Mark 8:34-38 ~ 20130414 ~ Pastor Rodney Zedicher ~ Ephraim Church of the Bible ~ www.ephraimbible.org
04/14/13 Mark 8:34-38; Following Jesus; Audio available at: http://www.ephraimbible.org/Sermons/20130414_follow-jesus.mp3
He is Risen! (He is risen indeed!) He is Risen! (He is risen indeed!) Jesus Christ is still risen. Some of you are wondering if I am confused, and forgot what day it is. I am aware that we celebrated Resurrection Sunday two weeks ago. But I wonder if we are aware that Jesus is still risen. Jesus is really alive. Acts chapter 1 tells us:
We only have a little more than a handful of resurrection appearances recorded for us in the New Testament. Did you realize that Jesus continued to appear to his disciples and to teach them for forty days after his resurrection? My calendar puts ascension day on May 9 this year. The resurrected Jesus ministering among them for 40 days. Do you think that the disciples continued to celebrate the resurrection of their Lord throughout those 40 days, and beyond?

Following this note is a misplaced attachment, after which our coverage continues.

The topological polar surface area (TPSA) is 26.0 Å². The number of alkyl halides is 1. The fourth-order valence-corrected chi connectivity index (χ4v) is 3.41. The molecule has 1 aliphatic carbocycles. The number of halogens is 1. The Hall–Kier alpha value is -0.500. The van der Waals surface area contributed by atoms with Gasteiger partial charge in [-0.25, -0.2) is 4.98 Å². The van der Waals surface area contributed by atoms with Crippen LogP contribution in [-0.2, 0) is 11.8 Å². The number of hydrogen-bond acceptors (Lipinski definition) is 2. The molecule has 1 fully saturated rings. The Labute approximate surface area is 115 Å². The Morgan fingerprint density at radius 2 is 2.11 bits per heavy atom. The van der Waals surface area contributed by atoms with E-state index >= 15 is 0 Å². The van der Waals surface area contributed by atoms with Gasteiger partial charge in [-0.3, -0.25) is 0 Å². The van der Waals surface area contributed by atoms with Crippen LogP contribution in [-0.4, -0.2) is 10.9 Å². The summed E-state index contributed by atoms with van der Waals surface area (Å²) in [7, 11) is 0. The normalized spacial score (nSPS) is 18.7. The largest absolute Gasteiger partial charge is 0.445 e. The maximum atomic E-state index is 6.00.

The resurrection is not something we celebrate once a year. The resurrection of Jesus reshapes all of life. Are you living like Jesus is really alive? Are you living like someone was raised from the dead? Imagine with me for a moment that one of your loved ones who died and was buried was resurrected and is now alive and with you. How would that change things for you? Do you think that would make a difference in the way you lived? Do you think you would be eager to spend time with them? Do you think you would treasure your conversations with them? Do you think you'd tell anybody? Do you think that news would shake your friends, your family, your community? As amazing as that would be, that would not change things nearly as much as the fact that Jesus is alive. Death is a reality that we all have to face. Resurrection is a reality that we don't know what to do with; we don't even have a category for it because none of us have ever seen it. But Jesus is really alive. He presented himself alive by many proofs. And he intends that this radically alter the way we now live.